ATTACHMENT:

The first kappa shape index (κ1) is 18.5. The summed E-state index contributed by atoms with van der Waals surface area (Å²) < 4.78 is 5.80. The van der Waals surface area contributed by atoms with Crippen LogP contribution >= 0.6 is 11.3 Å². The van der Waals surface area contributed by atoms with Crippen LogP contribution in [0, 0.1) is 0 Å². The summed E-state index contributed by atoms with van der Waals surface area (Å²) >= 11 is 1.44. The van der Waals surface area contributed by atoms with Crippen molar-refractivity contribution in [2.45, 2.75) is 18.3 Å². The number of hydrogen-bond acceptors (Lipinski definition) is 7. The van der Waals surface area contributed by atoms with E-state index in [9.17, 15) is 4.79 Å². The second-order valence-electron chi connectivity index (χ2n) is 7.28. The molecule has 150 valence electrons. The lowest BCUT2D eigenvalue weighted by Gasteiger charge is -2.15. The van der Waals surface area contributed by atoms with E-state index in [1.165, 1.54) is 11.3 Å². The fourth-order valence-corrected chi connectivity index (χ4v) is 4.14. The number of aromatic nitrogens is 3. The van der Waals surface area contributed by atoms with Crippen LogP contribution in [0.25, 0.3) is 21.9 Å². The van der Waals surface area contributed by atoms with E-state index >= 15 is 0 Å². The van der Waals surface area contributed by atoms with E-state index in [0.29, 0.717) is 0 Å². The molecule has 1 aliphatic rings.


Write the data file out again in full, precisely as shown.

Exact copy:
The first kappa shape index (κ1) is 18.5. The summed E-state index contributed by atoms with van der Waals surface area (Å²) < 4.78 is 5.80. The van der Waals surface area contributed by atoms with Crippen LogP contribution >= 0.6 is 11.3 Å². The van der Waals surface area contributed by atoms with Crippen LogP contribution in [0, 0.1) is 0 Å². The summed E-state index contributed by atoms with van der Waals surface area (Å²) >= 11 is 1.44. The van der Waals surface area contributed by atoms with Crippen molar-refractivity contribution in [2.45, 2.75) is 18.3 Å². The number of hydrogen-bond acceptors (Lipinski definition) is 7. The van der Waals surface area contributed by atoms with E-state index in [9.17, 15) is 4.79 Å². The second-order valence-electron chi connectivity index (χ2n) is 7.28. The molecule has 150 valence electrons. The lowest BCUT2D eigenvalue weighted by Gasteiger charge is -2.15. The van der Waals surface area contributed by atoms with E-state index in [1.165, 1.54) is 11.3 Å². The fourth-order valence-corrected chi connectivity index (χ4v) is 4.14. The number of aromatic nitrogens is 3. The van der Waals surface area contributed by atoms with Crippen LogP contribution in [0.25, 0.3) is 21.9 Å². The van der Waals surface area contributed by atoms with E-state index >= 15 is 0 Å². The van der Waals surface area contributed by atoms with E-state index in [0.29, 0.717) is 0 Å². The molecule has 1 aliphatic rings.